Chris Phillips, a former head of the National Counter Terrorism Security Office (NaTSCO) and a consultant at Wilkinson Construction Consultants outlines how hotels and other hospitality businesses can protect themselves from a terrorist attack.
With the head of MI5 claiming it is 'impossible to guarantee the security of the Olympic Games' in London this summer, everyone will need to be vigilant. However, hotels in particular have been considered a soft target by extremist groups across the world, so what can hoteliers and indeed other hospitality businesses do in the way of a proportionate response to the increasing threat?
Terrorists have found that security surrounding military and Government facilities’ has improved significantly since 9/11 and at the same time organizations such as Al-Qaida have become more splintered, with less training, funding and access to weapons and explosives. As a result they are turning their attention towards easier-to-hit targets such as hotels.
The 2008 terrorist attack on the Taj Hotel in Mumbai marked a turning point in extremist activity and placed hotels at the forefront of the terrorists list of preferred targets. The visual imagery of the iconic hotel burning after the attack were broadcast around the world, and aside from the twin towers were the most powerful message of the vulnerability of western culture to terror attack in the past decade.
In many ways a hotel is an ideal target for these groups, as it has a fixed location, a shallow security perimeter and the potential for high numbers of casualties. A study by STRATFOR (the subscriber funded US Intelligence gathering body) concluded that the number of attacks on hotels has more than doubled since the 9/11 attacks in 2001, when compared with the 8 year period before.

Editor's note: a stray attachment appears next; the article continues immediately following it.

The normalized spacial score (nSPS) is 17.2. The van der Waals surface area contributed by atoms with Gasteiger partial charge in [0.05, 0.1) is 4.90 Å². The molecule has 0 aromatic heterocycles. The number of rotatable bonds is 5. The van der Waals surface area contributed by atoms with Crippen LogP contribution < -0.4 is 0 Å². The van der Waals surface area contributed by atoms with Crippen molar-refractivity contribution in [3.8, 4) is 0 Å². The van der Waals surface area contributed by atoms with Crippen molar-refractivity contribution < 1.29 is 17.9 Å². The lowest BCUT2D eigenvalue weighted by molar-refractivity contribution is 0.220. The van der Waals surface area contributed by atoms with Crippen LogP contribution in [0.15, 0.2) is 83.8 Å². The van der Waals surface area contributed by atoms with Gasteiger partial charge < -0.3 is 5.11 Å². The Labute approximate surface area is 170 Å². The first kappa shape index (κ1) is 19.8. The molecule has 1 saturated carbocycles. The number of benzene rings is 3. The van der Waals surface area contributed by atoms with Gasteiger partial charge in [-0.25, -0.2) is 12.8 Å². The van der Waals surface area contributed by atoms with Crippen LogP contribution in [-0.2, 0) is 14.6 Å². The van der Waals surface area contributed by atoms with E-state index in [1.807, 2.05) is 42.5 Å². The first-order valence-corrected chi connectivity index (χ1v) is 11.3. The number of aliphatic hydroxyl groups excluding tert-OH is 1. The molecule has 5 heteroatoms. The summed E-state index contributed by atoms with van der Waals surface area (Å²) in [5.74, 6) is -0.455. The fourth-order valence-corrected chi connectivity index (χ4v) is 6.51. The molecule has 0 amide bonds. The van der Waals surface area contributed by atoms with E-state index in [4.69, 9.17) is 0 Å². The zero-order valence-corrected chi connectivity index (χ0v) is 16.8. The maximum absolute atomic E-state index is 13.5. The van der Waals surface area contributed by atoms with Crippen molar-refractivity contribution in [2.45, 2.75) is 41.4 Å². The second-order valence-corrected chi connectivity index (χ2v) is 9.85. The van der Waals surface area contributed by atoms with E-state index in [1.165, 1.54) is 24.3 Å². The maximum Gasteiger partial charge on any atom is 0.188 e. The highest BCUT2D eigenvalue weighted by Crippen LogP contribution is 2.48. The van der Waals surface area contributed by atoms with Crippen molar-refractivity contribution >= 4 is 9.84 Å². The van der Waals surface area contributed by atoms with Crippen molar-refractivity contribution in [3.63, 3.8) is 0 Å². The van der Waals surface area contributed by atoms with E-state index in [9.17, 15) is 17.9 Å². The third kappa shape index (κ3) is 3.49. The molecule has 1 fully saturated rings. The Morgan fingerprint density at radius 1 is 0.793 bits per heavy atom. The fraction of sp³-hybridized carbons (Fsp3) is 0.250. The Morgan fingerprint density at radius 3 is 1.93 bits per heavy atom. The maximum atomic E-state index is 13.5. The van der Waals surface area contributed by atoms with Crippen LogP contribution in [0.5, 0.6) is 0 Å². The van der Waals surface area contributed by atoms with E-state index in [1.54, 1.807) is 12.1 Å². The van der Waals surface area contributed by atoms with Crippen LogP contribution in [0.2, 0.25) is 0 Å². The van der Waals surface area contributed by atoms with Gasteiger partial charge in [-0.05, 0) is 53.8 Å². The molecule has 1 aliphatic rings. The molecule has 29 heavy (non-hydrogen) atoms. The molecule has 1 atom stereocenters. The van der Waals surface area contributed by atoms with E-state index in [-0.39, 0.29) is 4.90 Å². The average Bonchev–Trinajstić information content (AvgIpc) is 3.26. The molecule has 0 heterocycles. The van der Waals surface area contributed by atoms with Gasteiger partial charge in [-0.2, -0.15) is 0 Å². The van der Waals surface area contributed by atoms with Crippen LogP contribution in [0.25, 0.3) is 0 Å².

Health and safety
Obviously, it is important to ensure that the response is proportionate and in particular a hotel needs to maintain a friendly and welcoming atmosphere in order to attract guests whilst doing all it can to protect them. There are also legal requirements under health and safety laws for companies and individuals who own or run hotels to consider the a real possibility of a terrorist incident.
Particularly relevant to protective security in hotels and restaurants are the specific requirements of the Health and Safety at Work Act 1974 to carry out adequate risk assessments and put suitable measures in place to manage the identified risks. Even where they are not of your making and are outside your direct control, you need to be alert to the need to conduct prompt and regular reviews of those assessments and measures in light of new threats and development.